There’s been some comment lately about the fact that for the first time, more than half of the human race lives in cities. At the same time, cities are being seen again in a generally positive light. Some, including London and New York, are growing once more after a few decades of decline.
It hasn’t always been so: a century ago town planners and politicians were arguing that crowded, polluted, slum-ridden cities should be replaced by low-density ‘Garden suburbs’, pub-less, factory-less expanses of cottages. Sydney has some of the world’s first planned garden suburbs – Haberfield, parts of Kensington and Botany – though they are now barely distinguishable from the rest.
During the 1920s Le Corbusier advocated a ‘Radiant City’ of parks and apartment blocks connected by freeways. This idea was not as absurd as it seems today; much of Modernist architecture was developed from the design of 1920s social housing estates in central Europe and many of these have been socially as well as architecturally successful – Siemensstadt and five other Berlin Modernist housing estates are now World Heritage sites. But this housing/planning model was not an adequate basis for a complete city.
The Museum’s collection holds an archive from an advocate of the Modernist city: Charles Frederick Beauvais was a designer for Singer, Crossley and other British car makers before moving to Sydney in 1937. During the 1940s Charles Beauvais became a newspaper and magazine favourite and in numerous illustrated articles he extolled the potential of transport technologies to transform city life. In 1947 the Atlantic Union Oil Company asked Beauvais to create a model city of the future for the Easter Show. Like most such concepts, Beauvais’ ideal metropolis consists of high-speed transport freeways connecting tall buildings and parks.
By the 1960s and 1970s grand scale town planning was on the nose, and the future of cities was widely viewed with pessimism expressed in media as different as Jane Jacobs’ The death and life of great American cities and Ridley Scott’s Blade Runner.
The dystopian city fantasy is a resilient literary and cinematic genre, but at the moment it is lacking a little potency thanks to a wave of feel-good celebrations of city life. This phenomenon is not unconnected with the middle class colonisation of the inner city; in Sydney the start of this movement can be dated with precision to 1968, the publication date of Rob Hillier’s book Let’s buy a terrace house.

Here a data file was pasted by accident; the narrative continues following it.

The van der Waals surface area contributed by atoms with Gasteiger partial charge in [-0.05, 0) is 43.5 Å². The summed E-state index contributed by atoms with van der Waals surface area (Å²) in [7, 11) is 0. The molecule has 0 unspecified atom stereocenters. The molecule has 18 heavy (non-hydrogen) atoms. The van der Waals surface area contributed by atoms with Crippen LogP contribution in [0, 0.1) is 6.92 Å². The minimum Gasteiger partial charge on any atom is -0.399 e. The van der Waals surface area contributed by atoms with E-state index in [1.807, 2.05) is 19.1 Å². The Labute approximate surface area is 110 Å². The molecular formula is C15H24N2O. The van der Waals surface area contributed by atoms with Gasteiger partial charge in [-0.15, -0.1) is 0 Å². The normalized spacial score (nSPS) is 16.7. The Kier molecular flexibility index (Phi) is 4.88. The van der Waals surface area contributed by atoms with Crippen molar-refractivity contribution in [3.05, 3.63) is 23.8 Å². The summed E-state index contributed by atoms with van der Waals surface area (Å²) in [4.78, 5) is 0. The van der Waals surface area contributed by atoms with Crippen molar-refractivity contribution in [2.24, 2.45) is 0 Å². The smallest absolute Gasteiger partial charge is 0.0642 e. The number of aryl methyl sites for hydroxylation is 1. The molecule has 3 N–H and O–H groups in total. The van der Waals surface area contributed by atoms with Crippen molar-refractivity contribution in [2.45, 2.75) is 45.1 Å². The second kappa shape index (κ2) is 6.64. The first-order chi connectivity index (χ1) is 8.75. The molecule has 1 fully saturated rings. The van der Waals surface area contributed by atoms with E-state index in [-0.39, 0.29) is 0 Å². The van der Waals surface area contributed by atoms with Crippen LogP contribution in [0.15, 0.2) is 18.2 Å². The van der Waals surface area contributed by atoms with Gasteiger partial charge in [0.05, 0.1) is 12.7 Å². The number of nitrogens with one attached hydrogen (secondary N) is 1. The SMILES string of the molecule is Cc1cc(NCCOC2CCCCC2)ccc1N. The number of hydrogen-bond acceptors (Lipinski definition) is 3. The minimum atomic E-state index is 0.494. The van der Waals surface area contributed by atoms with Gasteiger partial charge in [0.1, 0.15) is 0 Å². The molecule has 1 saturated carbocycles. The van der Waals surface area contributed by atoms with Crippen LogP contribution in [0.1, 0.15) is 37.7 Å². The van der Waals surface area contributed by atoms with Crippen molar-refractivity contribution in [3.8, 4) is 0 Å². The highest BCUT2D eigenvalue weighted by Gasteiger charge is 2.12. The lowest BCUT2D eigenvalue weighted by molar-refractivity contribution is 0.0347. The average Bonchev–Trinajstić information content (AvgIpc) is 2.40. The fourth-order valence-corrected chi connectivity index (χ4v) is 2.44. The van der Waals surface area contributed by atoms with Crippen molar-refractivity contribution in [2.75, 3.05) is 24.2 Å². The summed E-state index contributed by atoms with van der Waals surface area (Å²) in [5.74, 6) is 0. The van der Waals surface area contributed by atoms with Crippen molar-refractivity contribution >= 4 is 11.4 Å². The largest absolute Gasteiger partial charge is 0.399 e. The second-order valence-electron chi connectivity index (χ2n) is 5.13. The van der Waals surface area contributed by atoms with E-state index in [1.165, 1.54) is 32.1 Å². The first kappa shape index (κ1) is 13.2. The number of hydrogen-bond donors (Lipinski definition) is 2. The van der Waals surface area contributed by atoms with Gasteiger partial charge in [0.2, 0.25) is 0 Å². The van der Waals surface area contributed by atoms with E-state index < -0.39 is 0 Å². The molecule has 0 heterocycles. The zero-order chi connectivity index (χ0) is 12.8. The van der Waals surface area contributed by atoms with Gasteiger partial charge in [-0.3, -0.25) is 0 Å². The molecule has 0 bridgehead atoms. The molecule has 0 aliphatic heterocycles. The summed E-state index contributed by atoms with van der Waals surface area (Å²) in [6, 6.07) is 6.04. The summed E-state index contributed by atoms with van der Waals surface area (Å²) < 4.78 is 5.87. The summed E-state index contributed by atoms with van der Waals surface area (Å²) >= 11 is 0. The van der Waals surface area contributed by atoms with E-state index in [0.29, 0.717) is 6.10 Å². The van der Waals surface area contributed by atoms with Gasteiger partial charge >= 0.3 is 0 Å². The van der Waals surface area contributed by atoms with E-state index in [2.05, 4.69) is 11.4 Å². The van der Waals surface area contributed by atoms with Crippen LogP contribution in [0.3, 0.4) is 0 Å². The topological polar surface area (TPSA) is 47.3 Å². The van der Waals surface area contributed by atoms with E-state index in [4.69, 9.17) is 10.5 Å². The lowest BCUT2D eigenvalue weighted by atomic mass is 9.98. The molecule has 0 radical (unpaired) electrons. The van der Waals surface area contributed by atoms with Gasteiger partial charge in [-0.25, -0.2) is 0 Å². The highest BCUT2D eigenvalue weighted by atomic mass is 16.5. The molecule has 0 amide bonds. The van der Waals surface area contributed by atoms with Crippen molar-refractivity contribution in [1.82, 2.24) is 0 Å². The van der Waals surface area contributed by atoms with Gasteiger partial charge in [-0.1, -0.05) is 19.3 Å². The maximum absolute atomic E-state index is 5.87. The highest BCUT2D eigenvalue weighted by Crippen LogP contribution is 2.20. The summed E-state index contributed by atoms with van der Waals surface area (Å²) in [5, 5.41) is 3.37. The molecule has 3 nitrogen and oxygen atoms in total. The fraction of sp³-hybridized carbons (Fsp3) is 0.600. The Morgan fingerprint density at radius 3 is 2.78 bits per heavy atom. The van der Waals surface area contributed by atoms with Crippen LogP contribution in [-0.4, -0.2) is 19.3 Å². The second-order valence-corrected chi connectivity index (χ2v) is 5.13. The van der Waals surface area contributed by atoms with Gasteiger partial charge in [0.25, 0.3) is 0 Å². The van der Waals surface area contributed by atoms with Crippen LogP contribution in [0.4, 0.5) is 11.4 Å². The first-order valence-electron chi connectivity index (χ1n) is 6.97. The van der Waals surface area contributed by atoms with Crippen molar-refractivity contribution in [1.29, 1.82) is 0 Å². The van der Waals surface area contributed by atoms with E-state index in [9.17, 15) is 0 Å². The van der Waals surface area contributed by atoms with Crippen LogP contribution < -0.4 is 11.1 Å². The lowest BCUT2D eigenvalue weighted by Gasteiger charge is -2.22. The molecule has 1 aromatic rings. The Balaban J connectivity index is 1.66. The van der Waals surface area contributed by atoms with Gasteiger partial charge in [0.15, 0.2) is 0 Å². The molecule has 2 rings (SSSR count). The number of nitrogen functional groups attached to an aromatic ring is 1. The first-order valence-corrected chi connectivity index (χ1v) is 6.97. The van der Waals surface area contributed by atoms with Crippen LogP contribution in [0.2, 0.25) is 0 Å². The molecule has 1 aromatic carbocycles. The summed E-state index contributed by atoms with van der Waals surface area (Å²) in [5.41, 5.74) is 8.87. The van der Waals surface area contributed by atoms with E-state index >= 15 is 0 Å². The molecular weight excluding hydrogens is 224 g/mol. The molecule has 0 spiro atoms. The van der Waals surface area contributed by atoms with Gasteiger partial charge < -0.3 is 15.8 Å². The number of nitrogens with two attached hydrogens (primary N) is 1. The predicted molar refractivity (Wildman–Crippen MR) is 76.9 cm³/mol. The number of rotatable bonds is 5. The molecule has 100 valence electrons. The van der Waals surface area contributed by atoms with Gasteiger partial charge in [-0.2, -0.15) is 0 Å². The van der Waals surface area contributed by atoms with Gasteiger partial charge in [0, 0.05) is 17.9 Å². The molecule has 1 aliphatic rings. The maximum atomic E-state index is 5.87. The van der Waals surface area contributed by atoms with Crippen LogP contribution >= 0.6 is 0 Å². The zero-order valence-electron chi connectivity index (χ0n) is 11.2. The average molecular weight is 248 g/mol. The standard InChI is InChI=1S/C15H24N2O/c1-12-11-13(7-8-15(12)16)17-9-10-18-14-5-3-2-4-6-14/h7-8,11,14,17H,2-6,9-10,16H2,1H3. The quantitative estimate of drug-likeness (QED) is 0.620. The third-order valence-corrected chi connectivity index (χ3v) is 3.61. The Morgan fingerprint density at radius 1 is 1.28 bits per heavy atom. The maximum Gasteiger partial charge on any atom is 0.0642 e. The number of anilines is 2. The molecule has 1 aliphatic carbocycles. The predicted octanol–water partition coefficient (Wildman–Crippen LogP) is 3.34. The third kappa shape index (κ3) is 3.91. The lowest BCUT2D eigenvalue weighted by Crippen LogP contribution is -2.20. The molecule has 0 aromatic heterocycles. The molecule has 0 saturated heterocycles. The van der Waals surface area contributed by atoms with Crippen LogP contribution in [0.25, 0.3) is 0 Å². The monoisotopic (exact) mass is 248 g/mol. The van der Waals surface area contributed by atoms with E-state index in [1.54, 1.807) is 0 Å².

The most prominent cities advocate of recent times is Richard Florida whose book The rise of the creative class argued that agglomeration of artists, curators, writers and boho types generally was the key to successful cities. Around the mid-000s Florida became something of a travelling circus, touring the world to pronounce on the creative buzz of city after city – I can’t remember his judgement on Sydney’s creative class. Still, it was brilliantly successful concept, if only because it made everyone in possession of a laptop or smart phone feel as if they were surfing the wave of history.
And Florida was correct in many ways, if misguided in his definitions of creativity. Cities are fundamentally economic entities. They succeed by bringing people together so that ideas, strategies, jobs, markets, alliances and enterprises can flourish as nowhere else. It’s sometimes proclaimed that the internet will make cities irrelevant, that people can be just as connected and creative on a farm or a boat. But the evidence so far is that today’s increased connectivity is making cities even more attractive and efficient, building on their inherent strength in connectivity and unplanned association.
The biggest cities used to be a Western phenomenon, but are mostly found today in the developing world. Sydney is barely a village compared to Sao Paolo (20 million residents) or Shanghai (23 million), cities which have redefined urban scale. And we still have the luxury of debating the relative merits of city versus country living, while across the world migration to cities is recognised as the only chance of escaping grinding rural poverty and subserviance.
The urban ideologies of the 20th century were focused on creating architectural monocultures, whether modernist or suburban. Yet part of the appeal of cities is their layering of eras and building types embodied in their architecture. Even a relatively young city like Sydney can give a buzz of juxtaposition and variety.
The planning policies of today are still largely focused on creating consistent urban and architectural scale. It’s arguable that this is a denial of the essential quality of cities and one of the reasons that Sydney and Melbourne suffer from a mismatch of demand and supply in dwelling types.
An appropriate response doesn’t have to involve large scale rebuilding (though this was part of the repeopling of Sydney’s CBD). The mansions and large terrace houses of Sydney were abandoned by most of their owners during the early 20th century when servants became scarce and the suburbs more fashionable. Most of the big houses were recycled as boarding houses or flats; they’ve since been recycled yet again as homes, share houses or offices.
A similar career could await today’s McMansions and other suburban buildings. Walk-up flats, for example, for a long time the most-reviled of building types have recently been identified as one of the most sustainable. Low energy design and high thermal mass construction makes the red-brick ‘six-pack’ an unlikely exemplar of green suburban living and a design resource for sustainable urbanism.
If people feel good about cities, all sorts of things are possible.